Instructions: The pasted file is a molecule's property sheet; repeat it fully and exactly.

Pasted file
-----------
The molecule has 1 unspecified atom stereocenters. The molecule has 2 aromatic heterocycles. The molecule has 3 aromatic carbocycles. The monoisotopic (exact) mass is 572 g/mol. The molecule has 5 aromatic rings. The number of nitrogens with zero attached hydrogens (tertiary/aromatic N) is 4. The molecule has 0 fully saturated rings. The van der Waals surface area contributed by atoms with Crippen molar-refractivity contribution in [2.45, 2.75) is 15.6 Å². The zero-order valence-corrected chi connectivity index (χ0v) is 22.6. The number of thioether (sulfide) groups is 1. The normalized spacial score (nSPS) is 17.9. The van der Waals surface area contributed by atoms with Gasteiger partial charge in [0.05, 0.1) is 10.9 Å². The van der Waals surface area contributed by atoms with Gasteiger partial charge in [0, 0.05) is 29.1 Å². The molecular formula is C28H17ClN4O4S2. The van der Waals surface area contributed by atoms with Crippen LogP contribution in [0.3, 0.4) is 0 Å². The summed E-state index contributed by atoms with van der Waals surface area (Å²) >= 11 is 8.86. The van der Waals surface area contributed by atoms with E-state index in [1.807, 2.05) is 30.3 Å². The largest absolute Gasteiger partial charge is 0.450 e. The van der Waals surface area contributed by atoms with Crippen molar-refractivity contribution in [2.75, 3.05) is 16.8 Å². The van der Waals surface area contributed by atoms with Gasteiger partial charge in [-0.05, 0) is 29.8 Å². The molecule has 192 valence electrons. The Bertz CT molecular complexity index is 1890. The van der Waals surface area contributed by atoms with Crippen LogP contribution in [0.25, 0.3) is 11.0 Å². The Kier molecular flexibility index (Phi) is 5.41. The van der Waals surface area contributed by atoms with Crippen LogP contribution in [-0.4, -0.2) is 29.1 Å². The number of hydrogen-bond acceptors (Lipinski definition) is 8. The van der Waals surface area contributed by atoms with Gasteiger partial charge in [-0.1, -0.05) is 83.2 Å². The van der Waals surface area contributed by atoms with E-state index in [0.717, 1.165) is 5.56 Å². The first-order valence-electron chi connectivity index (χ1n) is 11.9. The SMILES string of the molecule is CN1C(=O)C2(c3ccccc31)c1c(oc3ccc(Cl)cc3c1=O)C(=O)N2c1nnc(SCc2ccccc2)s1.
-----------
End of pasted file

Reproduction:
The molecule has 1 unspecified atom stereocenters. The molecule has 2 aromatic heterocycles. The molecule has 3 aromatic carbocycles. The monoisotopic (exact) mass is 572 g/mol. The molecule has 5 aromatic rings. The number of nitrogens with zero attached hydrogens (tertiary/aromatic N) is 4. The molecule has 0 fully saturated rings. The van der Waals surface area contributed by atoms with Crippen molar-refractivity contribution in [2.45, 2.75) is 15.6 Å². The zero-order valence-corrected chi connectivity index (χ0v) is 22.6. The number of thioether (sulfide) groups is 1. The normalized spacial score (nSPS) is 17.9. The van der Waals surface area contributed by atoms with Gasteiger partial charge in [0.05, 0.1) is 10.9 Å². The van der Waals surface area contributed by atoms with Gasteiger partial charge in [0, 0.05) is 29.1 Å². The molecular formula is C28H17ClN4O4S2. The van der Waals surface area contributed by atoms with Crippen LogP contribution in [0.3, 0.4) is 0 Å². The summed E-state index contributed by atoms with van der Waals surface area (Å²) >= 11 is 8.86. The van der Waals surface area contributed by atoms with E-state index in [1.807, 2.05) is 30.3 Å². The largest absolute Gasteiger partial charge is 0.450 e. The van der Waals surface area contributed by atoms with Crippen molar-refractivity contribution in [2.75, 3.05) is 16.8 Å². The van der Waals surface area contributed by atoms with Gasteiger partial charge in [-0.05, 0) is 29.8 Å². The molecule has 192 valence electrons. The Bertz CT molecular complexity index is 1890. The van der Waals surface area contributed by atoms with Crippen LogP contribution in [0.25, 0.3) is 11.0 Å². The Kier molecular flexibility index (Phi) is 5.41. The van der Waals surface area contributed by atoms with Crippen LogP contribution in [-0.4, -0.2) is 29.1 Å². The number of hydrogen-bond acceptors (Lipinski definition) is 8. The van der Waals surface area contributed by atoms with Gasteiger partial charge in [-0.1, -0.05) is 83.2 Å². The van der Waals surface area contributed by atoms with E-state index in [0.717, 1.165) is 5.56 Å². The first-order valence-electron chi connectivity index (χ1n) is 11.9. The SMILES string of the molecule is CN1C(=O)C2(c3ccccc31)c1c(oc3ccc(Cl)cc3c1=O)C(=O)N2c1nnc(SCc2ccccc2)s1.